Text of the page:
Philips MCM276R/37 reads disk but refuses to play


New member
Username: 1259412

Falls Church, VA United States

Post Number: 1
Registered: May-17
Basically what the title says. We have a somewhat old MCM276R/37; whenever we try to play a disk, it will spin and read it fine, but then as soon as it is done reading the disk, it stops spinning. The Play button won't work, and it recognizes which track the CD was on, and how far through the CD is. I have so far been able to find nothing on this matter elsewhere, I hope you guys will be able to help.

Thank you in advance.

New member
Username: Michael_duet

Post Number: 1
Registered: May-17
Step 1

Press the "Open Tray" button on the front of the Philips DVD player. Look to make sure the disc is correctly placed on the

disc tray. If the disc is off center the DVD player cannot read the content and will produce the "No Disc Error."

Step 2

Check the disc to make sure the data side of the disc is facing down (the label facing up). If the disc is inserted upside

down the Philips DVD player states the error message.

Step 3

Remove the disc from the DVD player. Some Philips DVD players do not read self created DVDs (this varies from what

model and model year you are using). Insert a standard movie DVD purchased from the store and insert it into the disc

tray. The movie loads without any issue.

Step 4

Clean off the bottom of the DVD with a damp cloth to remove any dirt, debris or fingerprints from the disc. If the Philips

DVD player is unable to read the disc it displays the "No Disc Error" message. Allow the DVD to dry before inserting it

back into the disc tray.

Platinum Member
Username: Jan_b_vigne

Dallas, TX

Post Number: 18421
Registered: May-04

" ... whenever we try to play a disk, it will spin and read it fine, but then as soon as it is done reading the disk, it stops spinning. The Play button won't work, and it recognizes which track the CD was on, and how far through the CD is."

You've confused me with those sentences. The play button doesn't work? Then how did the disc get to a point in a track where it stopped?

I assume the play button does nothing when you use either the front panel button or the remote.

I have to say my first suggestion is exactly what you've concluded, "We have a somewhat old MCM276R/37". As I search for information on this unit it would appear it is a "micro hifi system" which immediately asks the question, how do you build a low cost component system? The answer, of course, is you use low cost parts.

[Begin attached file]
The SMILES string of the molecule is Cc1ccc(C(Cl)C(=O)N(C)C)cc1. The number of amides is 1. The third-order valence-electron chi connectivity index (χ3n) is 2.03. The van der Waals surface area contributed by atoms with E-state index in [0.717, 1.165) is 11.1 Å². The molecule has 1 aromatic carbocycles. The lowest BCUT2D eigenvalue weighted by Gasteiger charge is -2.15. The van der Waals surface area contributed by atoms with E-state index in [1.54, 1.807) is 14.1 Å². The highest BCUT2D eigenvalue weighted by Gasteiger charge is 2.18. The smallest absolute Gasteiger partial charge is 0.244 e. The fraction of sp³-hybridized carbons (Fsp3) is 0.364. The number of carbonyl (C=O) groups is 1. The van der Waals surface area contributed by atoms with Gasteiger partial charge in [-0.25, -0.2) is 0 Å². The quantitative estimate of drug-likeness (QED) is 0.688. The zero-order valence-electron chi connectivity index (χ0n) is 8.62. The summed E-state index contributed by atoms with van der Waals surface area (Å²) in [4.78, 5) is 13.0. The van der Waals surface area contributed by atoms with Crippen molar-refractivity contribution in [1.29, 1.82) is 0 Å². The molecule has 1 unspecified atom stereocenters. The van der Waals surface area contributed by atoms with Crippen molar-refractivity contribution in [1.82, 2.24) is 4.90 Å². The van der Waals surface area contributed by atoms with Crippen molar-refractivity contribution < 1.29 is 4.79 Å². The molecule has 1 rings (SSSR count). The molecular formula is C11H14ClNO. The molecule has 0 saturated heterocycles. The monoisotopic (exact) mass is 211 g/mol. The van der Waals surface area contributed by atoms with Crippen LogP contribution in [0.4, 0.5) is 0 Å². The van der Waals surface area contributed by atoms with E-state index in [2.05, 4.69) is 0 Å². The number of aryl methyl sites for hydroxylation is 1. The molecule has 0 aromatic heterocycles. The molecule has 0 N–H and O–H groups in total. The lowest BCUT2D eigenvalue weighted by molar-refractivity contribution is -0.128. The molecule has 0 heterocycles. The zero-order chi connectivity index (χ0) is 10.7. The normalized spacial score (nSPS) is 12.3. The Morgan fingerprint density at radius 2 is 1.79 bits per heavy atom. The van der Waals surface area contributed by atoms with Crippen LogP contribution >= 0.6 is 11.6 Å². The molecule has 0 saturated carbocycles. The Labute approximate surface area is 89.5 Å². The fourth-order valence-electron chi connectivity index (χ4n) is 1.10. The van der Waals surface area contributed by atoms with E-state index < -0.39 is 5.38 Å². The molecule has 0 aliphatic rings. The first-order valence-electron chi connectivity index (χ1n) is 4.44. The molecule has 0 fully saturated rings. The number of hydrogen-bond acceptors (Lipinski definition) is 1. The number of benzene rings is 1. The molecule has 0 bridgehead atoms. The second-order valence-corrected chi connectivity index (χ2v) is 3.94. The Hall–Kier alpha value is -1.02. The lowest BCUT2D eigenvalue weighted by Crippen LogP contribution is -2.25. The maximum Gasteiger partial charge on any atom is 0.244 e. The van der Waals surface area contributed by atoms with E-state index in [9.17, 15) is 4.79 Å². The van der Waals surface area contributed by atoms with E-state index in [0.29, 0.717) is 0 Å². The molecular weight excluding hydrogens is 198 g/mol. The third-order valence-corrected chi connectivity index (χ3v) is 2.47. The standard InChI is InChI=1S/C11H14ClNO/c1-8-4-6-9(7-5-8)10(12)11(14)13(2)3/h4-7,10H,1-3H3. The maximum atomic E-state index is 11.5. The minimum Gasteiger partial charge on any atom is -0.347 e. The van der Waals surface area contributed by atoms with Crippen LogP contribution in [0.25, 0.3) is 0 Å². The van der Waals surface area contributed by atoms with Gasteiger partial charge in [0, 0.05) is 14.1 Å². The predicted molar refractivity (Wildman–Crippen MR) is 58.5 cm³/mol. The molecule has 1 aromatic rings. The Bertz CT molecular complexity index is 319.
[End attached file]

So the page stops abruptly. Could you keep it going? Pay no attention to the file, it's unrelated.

While I understand the cost of this unit isn't low for many buyers, in the scheme of electronics, it is on the lower rungs of total cost for the various components included. Add to that the simple fact manufacturers will put their money into items the customer can see and skimp on those they can't. At best, until you get into the $$$$ market for a DVD player, the transport mechanism used is (mostly) rather inexpensive plastic not designed for long term use. As these units age, they simply stop working or, at best, working reliably.

Does the unit work at all? Will it play some discs and not others? Or, is it simply dead?

If the problem is intermittent, then cleaning the disc and not using recordable discs might help. If the player is consistently fubar'd, then you can decide how much value it has vs buying new.

Labor rates for DVD repair average $60-75 per hour. Assuming the unit can be repaired, the cost to fix this component will be in the $$$ range. Parts may not be available for "older" components and, with micro-components, taking them apart is one thing while getting them back together is another. I've known excellent, experienced techs who struggle with these units due to their disposable design. You will pay labor rates for the tech to fight this thing back together.

That's the bottom line, electronics in this price range are considered disposable by the manufacturer. You will likely be told by any shop you are better off buying new with a warranty. Which is essentially true, you will repair a unit which has no reliability in it.

Fix it today and it may break again in short time. Rather soon it becomes apparent it is not worth sinking more cash into a unit that cost less than the last repair.

If you wish to have the unit repaired, ask for an estimate of cost. You'll pay up front for about an hour's worth of labor which will be applied to any further repairs. If you decide not to proceed with the repair, the shop keeps the fee to pay for its time. Or put your estimate fee money into a new player.

IMO the unit is dust. It's not worth the time, effort and money to fix. Unfortunately, buying an all in one component means you have to toss out everything in most cases.

Buying separate pieces is more expensive and doesn't really guarantee greater reliability in some cases. "Disposable", or more correctly "replaceable", is the watch word of the industry at this point. AV receivers and DVD/BluRay players at modest prices still have a limited life span before they too become disposable. That's the market as it exists today.

At the best, buying individual pieces rather than an all in one means you can usually replace one piece and not toss out the rest.


Platinum Member
Username: Jan_b_vigne

Dallas, TX

Post Number: 18422
Registered: May-04

Should you decide to replace this unit, please recycle the old rather than sending it to the landfill.

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